November 28, 2023
The best way I know to come out of a holiday weekend of extra eating is to soothe my digestive system with a kitchari, shown above with a dollop of spicy pickle or achaar on the side. I've talked about this dish before, it's a one-pot rice and lentil meal that we often make when we have tummy aches - the equivalent of chicken noodle soup. It's also a delicious meal within itself. Read more here in my original post. The recipe is a split moong dal with skin made in the Instant Pot from my book Instant Pot Indian (page 74). The recipe below is essentially the same ingredients and technique, but made on the stovetop. I reduced the amount of dal and tweaked the ratio to rice. In my book, I used a 1:1 ratio of moong to rice. In the recipe below I use less rice. The beauty is, you can create any combination you want. If you prefer more lentils than rice, go for it. If the next time you want equal amounts you can do that as well. Use this recipe as a guideline and then create whatever you would like from there. If you don't have this particular dal on hand, no worries, use another lentil. Just keep in mind that the split moong cooks faster than a whole bean and uses less water, so you want to reach for legumes that cook in the same manner - essentially any split lentil.
I've started to cook kitchari without the tarka (spice tempering), and then I freeze it in 1 to 2 cup portions. This way, when I want to defrost it and reheat, I can freshen it up with a freshly-prepared tarka. This is especially helpful because when you're not feeling well and it's no fun to cook for yourself. This ensures you have something handy that's light on your stomach at all times. It also means that you can modify the tarka. The one below is simple and basic, but you can also add onion, garlic, and green chiles for a more fiery version.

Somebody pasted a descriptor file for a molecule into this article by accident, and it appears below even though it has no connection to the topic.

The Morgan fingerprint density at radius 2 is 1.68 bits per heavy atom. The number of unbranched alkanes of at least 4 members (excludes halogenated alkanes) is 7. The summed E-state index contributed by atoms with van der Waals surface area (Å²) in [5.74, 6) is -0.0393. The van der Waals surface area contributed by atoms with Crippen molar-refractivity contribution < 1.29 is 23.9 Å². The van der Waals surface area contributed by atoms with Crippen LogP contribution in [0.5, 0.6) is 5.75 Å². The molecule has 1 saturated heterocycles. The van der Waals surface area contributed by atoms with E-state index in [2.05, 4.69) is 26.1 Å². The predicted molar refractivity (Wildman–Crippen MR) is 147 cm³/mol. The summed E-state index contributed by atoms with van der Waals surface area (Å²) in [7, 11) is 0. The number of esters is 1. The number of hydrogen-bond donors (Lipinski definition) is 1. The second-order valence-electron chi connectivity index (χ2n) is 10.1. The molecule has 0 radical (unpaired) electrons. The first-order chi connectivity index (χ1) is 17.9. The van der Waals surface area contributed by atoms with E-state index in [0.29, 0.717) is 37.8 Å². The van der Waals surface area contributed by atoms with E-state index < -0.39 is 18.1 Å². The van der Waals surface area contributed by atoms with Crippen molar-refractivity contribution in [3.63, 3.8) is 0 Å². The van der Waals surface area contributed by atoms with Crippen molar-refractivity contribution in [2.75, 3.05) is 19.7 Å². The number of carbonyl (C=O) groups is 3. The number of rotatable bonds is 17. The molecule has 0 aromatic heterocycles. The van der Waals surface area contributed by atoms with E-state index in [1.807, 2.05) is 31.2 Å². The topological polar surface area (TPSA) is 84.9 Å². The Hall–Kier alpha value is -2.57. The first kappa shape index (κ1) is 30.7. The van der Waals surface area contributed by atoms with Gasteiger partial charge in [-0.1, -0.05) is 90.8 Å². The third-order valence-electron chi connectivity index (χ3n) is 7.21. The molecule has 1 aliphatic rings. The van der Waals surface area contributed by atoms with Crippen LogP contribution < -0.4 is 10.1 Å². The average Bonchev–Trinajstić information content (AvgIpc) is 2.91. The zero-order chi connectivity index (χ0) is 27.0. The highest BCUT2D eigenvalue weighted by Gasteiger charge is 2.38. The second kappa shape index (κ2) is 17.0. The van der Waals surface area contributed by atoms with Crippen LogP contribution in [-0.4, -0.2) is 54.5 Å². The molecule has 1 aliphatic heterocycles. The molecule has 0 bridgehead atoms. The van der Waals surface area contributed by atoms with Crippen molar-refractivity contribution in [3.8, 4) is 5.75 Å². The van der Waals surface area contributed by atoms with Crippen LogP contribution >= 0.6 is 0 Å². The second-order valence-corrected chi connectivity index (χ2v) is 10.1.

Stovetop: Split Moong Dal Kitchari
makes 3 cups
1/2 cup moong dal chilkha (dried, split green moong dal with skin), picked over (no need to soak)
1/4 cup uncooked white basmati rice (no need to soak)
5 cups water
1 tablespoon oil or ghee
1 pinch hing
1/2 teaspoon ajwain (carom seeds)
1/2 teaspoon turmeric powder
1 (2-inch) piece ginger, minced or grated
1-2 teaspoons salt
1. Mix the moong dal and rice together in a bowl and rinse. Transfer to a roomy pot, add the water, and heat over medium-high heat. Once the water comes to a boil, turn the heat down and simmer covered with the lid slightly ajar until the ingredients are cooked through, about 25 minutes. Once cooked, turn the heat off, completely cover the pot, and let it sit while you prepare the tarka. If freezing, let it cool completely and then proceed.
2. In a separate and shallow pan, heat the oil or ghee. Add the hing, ajwain, turmeric, and ginger. Stir until slightly brown, about 2 minutes. Pour over the kitchari. Add the salt, stir, and serve with a touch of ghee, a spoonful of achaar, and a dollop of yogurt on the side.
Comments will be approved before showing up.
February 29, 2024
February 27, 2024